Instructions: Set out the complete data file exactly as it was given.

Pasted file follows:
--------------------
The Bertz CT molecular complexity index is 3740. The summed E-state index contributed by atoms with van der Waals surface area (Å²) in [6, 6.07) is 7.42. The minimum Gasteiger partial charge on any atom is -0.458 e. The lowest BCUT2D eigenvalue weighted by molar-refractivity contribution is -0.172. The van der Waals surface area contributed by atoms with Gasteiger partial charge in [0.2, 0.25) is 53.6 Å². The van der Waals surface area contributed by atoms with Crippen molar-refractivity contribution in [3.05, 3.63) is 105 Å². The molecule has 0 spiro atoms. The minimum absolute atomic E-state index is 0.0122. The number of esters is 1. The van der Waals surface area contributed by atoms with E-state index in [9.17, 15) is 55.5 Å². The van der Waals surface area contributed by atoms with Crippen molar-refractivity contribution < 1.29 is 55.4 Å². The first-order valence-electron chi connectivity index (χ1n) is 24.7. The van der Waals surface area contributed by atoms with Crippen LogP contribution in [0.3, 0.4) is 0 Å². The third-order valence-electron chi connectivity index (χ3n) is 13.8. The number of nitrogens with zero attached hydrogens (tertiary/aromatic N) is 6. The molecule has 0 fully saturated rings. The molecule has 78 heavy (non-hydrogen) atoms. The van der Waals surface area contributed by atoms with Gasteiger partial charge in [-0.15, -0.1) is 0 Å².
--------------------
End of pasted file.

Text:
The Bertz CT molecular complexity index is 3740. The summed E-state index contributed by atoms with van der Waals surface area (Å²) in [6, 6.07) is 7.42. The minimum Gasteiger partial charge on any atom is -0.458 e. The lowest BCUT2D eigenvalue weighted by molar-refractivity contribution is -0.172. The van der Waals surface area contributed by atoms with Gasteiger partial charge in [0.2, 0.25) is 53.6 Å². The van der Waals surface area contributed by atoms with Crippen molar-refractivity contribution in [3.05, 3.63) is 105 Å². The molecule has 0 spiro atoms. The minimum absolute atomic E-state index is 0.0122. The number of esters is 1. The van der Waals surface area contributed by atoms with E-state index in [9.17, 15) is 55.5 Å². The van der Waals surface area contributed by atoms with Crippen molar-refractivity contribution < 1.29 is 55.4 Å². The first-order valence-electron chi connectivity index (χ1n) is 24.7. The van der Waals surface area contributed by atoms with Crippen LogP contribution in [0.3, 0.4) is 0 Å². The third-order valence-electron chi connectivity index (χ3n) is 13.8. The number of nitrogens with zero attached hydrogens (tertiary/aromatic N) is 6. The molecule has 0 fully saturated rings. The molecule has 78 heavy (non-hydrogen) atoms. The van der Waals surface area contributed by atoms with Gasteiger partial charge in [-0.15, -0.1) is 0 Å².